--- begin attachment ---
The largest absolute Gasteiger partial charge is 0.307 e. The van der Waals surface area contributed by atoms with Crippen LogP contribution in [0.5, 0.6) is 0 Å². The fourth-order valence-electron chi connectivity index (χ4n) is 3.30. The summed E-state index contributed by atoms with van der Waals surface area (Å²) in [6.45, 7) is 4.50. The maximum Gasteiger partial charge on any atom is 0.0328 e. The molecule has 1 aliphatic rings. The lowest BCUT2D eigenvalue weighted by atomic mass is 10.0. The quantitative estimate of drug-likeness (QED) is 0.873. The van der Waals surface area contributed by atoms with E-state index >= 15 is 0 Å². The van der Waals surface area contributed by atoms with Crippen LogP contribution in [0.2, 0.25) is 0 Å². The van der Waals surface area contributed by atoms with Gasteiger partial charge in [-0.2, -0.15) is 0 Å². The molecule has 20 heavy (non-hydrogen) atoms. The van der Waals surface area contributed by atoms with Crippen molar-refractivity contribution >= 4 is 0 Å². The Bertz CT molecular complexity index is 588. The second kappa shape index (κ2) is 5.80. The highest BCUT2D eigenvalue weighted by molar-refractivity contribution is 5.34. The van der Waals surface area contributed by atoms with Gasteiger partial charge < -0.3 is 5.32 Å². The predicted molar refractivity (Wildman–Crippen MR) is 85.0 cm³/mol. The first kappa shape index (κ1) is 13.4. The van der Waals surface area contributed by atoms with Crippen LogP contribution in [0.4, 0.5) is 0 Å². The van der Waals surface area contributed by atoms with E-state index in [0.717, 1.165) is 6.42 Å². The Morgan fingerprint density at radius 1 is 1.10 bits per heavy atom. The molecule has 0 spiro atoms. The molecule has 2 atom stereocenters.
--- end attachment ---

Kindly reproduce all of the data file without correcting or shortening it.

The largest absolute Gasteiger partial charge is 0.307 e. The van der Waals surface area contributed by atoms with Crippen LogP contribution in [0.5, 0.6) is 0 Å². The fourth-order valence-electron chi connectivity index (χ4n) is 3.30. The summed E-state index contributed by atoms with van der Waals surface area (Å²) in [6.45, 7) is 4.50. The maximum Gasteiger partial charge on any atom is 0.0328 e. The molecule has 1 aliphatic rings. The lowest BCUT2D eigenvalue weighted by atomic mass is 10.0. The quantitative estimate of drug-likeness (QED) is 0.873. The van der Waals surface area contributed by atoms with E-state index >= 15 is 0 Å². The van der Waals surface area contributed by atoms with Crippen LogP contribution in [0.2, 0.25) is 0 Å². The van der Waals surface area contributed by atoms with Gasteiger partial charge in [-0.2, -0.15) is 0 Å². The molecule has 20 heavy (non-hydrogen) atoms. The van der Waals surface area contributed by atoms with Crippen molar-refractivity contribution >= 4 is 0 Å². The Bertz CT molecular complexity index is 588. The second kappa shape index (κ2) is 5.80. The highest BCUT2D eigenvalue weighted by molar-refractivity contribution is 5.34. The van der Waals surface area contributed by atoms with Gasteiger partial charge < -0.3 is 5.32 Å². The predicted molar refractivity (Wildman–Crippen MR) is 85.0 cm³/mol. The first kappa shape index (κ1) is 13.4. The van der Waals surface area contributed by atoms with Crippen LogP contribution in [0.4, 0.5) is 0 Å². The van der Waals surface area contributed by atoms with E-state index in [0.717, 1.165) is 6.42 Å². The Morgan fingerprint density at radius 1 is 1.10 bits per heavy atom. The molecule has 0 spiro atoms. The molecule has 2 atom stereocenters.